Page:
Keidel: Deshaun Watson feels so right for a Jets franchise that often gets it so wrong

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We've heard the bromides about blind squirrels and broken clocks as examples of rare success. Yet the Jets beat them back every time, while routinely drafting quarterbacks who collectively couldn’t do in the last 50 years what Tom Brady did for Tampa Bay in one - lead them to a Super Bowl.

The Jets have drafted 13 QBs since 1992, and only two were mildly successful: Chad Pennington and Mark Sanchez. The rest are a bunch named Brooks Bollinger, Bryce Petty, Tajh Boyd, Erik Ainge, Glenn Foley, Geno Smith, Christian Hackenberg, etc. - a list of busts and bombs that remind Jets fans why the Chiefs and Buccaneers are in the Super Bowl and Gang Green is not. Sam Darnold seems like a swell guy with some talent, but he's been battered too long by the collective incompetence around him, likely leaving him damaged goods for the rest of his career.

History schools us in the wisdom of building from within, by drafting and crafting your core players - particularly your quarterback - so that your salary cap doesn't burst into a prairie fire while you burn cash yearly on free agents. But since the Jets clearly can't seem to draft their first franchise quarterback since Joe Namath, it's time to buy one. And it looks like one happens to be both available and interested in the Jets.

In less than a year, the Houston Texans have imploded in ways only the Jets could fathom, and may be forced to dangle their most coveted commodity in Deshaun Watson. Watson has been a star since his college years at Clemson, the first to break the Saban code at Alabama and win a national championship. His head coach at Clemson, Dabo Swinney, has called Watson the Michael Jordan of football.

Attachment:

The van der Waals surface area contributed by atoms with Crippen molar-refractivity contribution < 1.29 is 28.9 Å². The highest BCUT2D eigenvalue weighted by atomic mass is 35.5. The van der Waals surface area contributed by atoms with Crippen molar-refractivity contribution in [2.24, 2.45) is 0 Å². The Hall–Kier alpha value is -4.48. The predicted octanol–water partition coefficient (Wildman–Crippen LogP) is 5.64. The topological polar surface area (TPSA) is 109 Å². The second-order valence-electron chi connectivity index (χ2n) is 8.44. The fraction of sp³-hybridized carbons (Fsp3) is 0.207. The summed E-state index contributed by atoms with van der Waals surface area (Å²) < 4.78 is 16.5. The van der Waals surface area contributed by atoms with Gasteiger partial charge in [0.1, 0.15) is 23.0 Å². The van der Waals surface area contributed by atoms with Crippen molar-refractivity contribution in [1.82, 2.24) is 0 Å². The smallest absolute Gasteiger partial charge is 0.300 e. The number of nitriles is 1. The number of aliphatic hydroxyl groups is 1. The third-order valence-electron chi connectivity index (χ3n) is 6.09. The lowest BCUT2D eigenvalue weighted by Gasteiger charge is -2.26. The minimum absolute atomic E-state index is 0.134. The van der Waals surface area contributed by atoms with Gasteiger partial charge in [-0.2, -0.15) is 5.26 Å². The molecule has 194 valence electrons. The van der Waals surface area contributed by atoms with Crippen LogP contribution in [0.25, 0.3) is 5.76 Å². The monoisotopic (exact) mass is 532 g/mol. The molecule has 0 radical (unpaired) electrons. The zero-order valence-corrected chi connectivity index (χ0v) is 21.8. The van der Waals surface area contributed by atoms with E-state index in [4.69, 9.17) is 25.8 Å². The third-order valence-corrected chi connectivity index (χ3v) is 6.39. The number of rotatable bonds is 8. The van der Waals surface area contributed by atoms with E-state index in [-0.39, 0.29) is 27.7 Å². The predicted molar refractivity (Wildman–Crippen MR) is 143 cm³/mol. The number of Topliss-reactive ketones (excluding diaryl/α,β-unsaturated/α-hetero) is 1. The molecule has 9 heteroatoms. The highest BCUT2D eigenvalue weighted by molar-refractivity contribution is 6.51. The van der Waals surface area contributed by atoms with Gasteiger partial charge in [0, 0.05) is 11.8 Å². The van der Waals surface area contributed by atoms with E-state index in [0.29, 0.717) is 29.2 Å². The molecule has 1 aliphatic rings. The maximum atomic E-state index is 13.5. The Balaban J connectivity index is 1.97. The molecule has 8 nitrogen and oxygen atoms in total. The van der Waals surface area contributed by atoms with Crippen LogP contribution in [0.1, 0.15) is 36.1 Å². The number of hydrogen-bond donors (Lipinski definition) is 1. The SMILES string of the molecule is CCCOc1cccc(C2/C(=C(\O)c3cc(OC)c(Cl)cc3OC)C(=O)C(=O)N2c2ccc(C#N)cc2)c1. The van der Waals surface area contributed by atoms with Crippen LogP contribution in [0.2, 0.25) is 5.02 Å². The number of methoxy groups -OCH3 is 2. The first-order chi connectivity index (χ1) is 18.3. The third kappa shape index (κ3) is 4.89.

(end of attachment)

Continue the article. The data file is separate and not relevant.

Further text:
While that feels like a stretch, Watson is a fabulous quarterback who would lead the Jets to the playoffs with refreshing regularity if given the right pieces to play with. Gang Green just hired a new head coach, Robert Saleh, who comes to the Big Apple with a lot of respect for his time crafting the 49ers' defense. Chief among his admirers is loquacious cornerback Richard Sherman, who sternly advised Watson to flee Houston and find Florham Park, posthaste, and play for his D-Coordinator.

The Jets have nine draft picks in 2021, including two in the first round, which would be tempting for Houston to take for a player who clearly wants to leave. On top of their draft stock the Jets have copious cap room – approximately $65 million, second only to Jacksonville – which would be tempting to Watson should they use it on upgrades along the offensive line and at running back, for starters.

Watson was drafted by the Texans in 2017, and quickly crafted a reputation as one of the nicest guys in the NFL to go with his stratospheric talent. During Hurricane Harvey, which reduced parts of Houston to pulp, Watson donated his first game check to three stadium employees whose homes were impacted by the storm (approximately $27,000). The gesture was so heartwarming the amount was incidental, and it lifted the curtain on one of the most likable personalities in a business that comes across as too frigid toward human frailty.

In the NFL, you can alter your image in a heartbeat with the right play. Likewise, you can erase the aches of failure by getting the right face of your franchise, an improbable hybrid who happens to be a spectacular athlete on the gridiron and an impeccable role model away from it. Deshaun Watson feels so right for a team that too often gets it wrong.

Follow Jason Keidel on Twitter: @JasonKeidel

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